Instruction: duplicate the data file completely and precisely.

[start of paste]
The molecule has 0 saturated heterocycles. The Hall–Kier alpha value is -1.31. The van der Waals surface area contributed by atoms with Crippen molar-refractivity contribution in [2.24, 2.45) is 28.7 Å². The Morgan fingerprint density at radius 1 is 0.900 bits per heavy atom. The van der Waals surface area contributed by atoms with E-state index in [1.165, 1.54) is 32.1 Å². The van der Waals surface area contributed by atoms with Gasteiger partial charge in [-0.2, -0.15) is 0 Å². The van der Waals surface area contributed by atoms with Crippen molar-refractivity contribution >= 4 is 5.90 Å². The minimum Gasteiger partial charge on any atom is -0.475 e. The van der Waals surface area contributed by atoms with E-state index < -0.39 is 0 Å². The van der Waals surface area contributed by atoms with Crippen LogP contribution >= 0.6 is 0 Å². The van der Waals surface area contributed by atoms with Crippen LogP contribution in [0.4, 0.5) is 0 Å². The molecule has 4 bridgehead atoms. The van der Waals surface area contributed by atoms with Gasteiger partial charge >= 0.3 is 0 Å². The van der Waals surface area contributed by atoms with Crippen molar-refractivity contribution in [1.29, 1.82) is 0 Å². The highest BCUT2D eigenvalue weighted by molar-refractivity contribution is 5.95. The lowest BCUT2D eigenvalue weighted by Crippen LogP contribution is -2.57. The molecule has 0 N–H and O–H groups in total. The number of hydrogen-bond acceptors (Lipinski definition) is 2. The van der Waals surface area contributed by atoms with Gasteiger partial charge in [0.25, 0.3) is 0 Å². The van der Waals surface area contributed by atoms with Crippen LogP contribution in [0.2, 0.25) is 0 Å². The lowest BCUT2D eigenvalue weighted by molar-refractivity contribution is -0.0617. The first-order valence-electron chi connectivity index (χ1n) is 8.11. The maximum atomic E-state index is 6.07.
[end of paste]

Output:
The molecule has 0 saturated heterocycles. The Hall–Kier alpha value is -1.31. The van der Waals surface area contributed by atoms with Crippen molar-refractivity contribution in [2.24, 2.45) is 28.7 Å². The Morgan fingerprint density at radius 1 is 0.900 bits per heavy atom. The van der Waals surface area contributed by atoms with E-state index in [1.165, 1.54) is 32.1 Å². The van der Waals surface area contributed by atoms with Gasteiger partial charge in [-0.2, -0.15) is 0 Å². The van der Waals surface area contributed by atoms with Crippen molar-refractivity contribution >= 4 is 5.90 Å². The minimum Gasteiger partial charge on any atom is -0.475 e. The van der Waals surface area contributed by atoms with E-state index < -0.39 is 0 Å². The van der Waals surface area contributed by atoms with Crippen LogP contribution >= 0.6 is 0 Å². The van der Waals surface area contributed by atoms with Crippen LogP contribution in [0.4, 0.5) is 0 Å². The molecule has 4 bridgehead atoms. The van der Waals surface area contributed by atoms with Gasteiger partial charge >= 0.3 is 0 Å². The van der Waals surface area contributed by atoms with Crippen molar-refractivity contribution in [1.29, 1.82) is 0 Å². The highest BCUT2D eigenvalue weighted by molar-refractivity contribution is 5.95. The lowest BCUT2D eigenvalue weighted by Crippen LogP contribution is -2.57. The molecule has 0 N–H and O–H groups in total. The number of hydrogen-bond acceptors (Lipinski definition) is 2. The van der Waals surface area contributed by atoms with Gasteiger partial charge in [0.25, 0.3) is 0 Å². The van der Waals surface area contributed by atoms with Crippen LogP contribution in [0.2, 0.25) is 0 Å². The lowest BCUT2D eigenvalue weighted by molar-refractivity contribution is -0.0617. The first-order valence-electron chi connectivity index (χ1n) is 8.11. The maximum atomic E-state index is 6.07.